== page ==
Back in June, many of us were concerned about 16-year-old Zach, whose Christian fundamentalist parents had sent him to a Refuge camp, run by Love In Action International, a group made up of "ex-gays" and their colleages, whose mission is to remove the gay parts from homosexuals. While Zach was at Refuge, there were demonstrations held in Tennessee to protest his forced participation in an organized attempt to turn him into something other than himself.
In July, The Disenchanted Forest, which has closely followed the Zach case, reported that Love In Action, hearing the rumor that the state of Tennessee was interested in their claim that they offered psychological, drug, and alcohol counseling, suddenly changed their tune and claimed that their only intervention was "faith in Jesus Christ." Their website, however, employed such terms as "therapeutic group," "individual counseling," and--the most damning--"licensed counselors."
It would have been fraudulent enough if Love In Action had just promised licensed professionals and delivered fundamentalist homophobic nutcakes. But to make matters worse, the organization was also counseling people on how to obtain insurance reimbursement for their "mental health" services.
In September, Tennessee Guerilla Women reported that the state of Tennessee had determined that Love In Action was illegally treating mentally ill gay men (although one wonders whether any of them was mentally ill other than having the "wrong" sexual orientation). At the time, the state of Tennessee gave Love In Action until September 15 to apply for a license, or be shut down.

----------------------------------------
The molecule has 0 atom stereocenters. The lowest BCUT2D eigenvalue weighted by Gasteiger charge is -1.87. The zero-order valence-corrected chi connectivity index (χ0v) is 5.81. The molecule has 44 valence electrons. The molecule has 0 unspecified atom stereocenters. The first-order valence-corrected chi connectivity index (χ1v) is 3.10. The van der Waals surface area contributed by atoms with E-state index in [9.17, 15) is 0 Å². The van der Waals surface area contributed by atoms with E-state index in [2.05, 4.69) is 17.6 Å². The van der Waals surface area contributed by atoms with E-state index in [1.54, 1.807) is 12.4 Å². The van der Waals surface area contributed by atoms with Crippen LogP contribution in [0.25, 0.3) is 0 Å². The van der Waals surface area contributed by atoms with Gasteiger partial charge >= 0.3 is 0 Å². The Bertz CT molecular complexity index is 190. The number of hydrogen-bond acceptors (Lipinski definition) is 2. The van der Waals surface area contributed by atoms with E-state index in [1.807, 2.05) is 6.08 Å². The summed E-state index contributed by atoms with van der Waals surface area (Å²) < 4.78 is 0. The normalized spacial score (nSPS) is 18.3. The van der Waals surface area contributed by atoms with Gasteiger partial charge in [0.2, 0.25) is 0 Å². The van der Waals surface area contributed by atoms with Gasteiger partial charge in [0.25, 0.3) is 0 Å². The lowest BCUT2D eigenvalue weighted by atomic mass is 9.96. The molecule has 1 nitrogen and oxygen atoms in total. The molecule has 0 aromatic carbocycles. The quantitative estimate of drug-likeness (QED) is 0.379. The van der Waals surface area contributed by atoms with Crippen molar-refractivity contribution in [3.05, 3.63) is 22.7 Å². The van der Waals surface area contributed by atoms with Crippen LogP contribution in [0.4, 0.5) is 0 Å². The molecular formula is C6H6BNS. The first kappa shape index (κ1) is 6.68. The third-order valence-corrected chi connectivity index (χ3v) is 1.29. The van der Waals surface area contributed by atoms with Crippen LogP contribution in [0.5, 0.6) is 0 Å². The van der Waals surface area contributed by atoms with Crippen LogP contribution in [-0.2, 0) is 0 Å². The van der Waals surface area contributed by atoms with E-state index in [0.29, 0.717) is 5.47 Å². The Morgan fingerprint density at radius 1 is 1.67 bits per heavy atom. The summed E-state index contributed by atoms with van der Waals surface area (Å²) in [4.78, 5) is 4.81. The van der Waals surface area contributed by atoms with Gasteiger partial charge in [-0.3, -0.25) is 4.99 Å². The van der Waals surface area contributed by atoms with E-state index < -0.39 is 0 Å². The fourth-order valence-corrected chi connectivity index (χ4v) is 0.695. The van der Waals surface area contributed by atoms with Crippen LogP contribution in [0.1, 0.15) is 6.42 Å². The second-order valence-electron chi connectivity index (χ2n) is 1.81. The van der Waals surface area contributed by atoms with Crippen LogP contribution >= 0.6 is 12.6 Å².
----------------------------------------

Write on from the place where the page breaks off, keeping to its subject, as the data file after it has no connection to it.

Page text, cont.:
Love In Action received a deferral on the matter, and today, The Disenchanted Forest reports that the organization is defying the authority of the state of Tennessee by claiming that is a faith-based ministry, and as such, does not need to be licensed. There is no word as to whether any insurance companies have sought legal action against the group, though it is clear that insurance fraud was part of the package, and Tennessee has some of the toughest insurance fraud laws in the United States--to be prosecuted, you don't even have to commit insurance fraud, you just have to attempt it.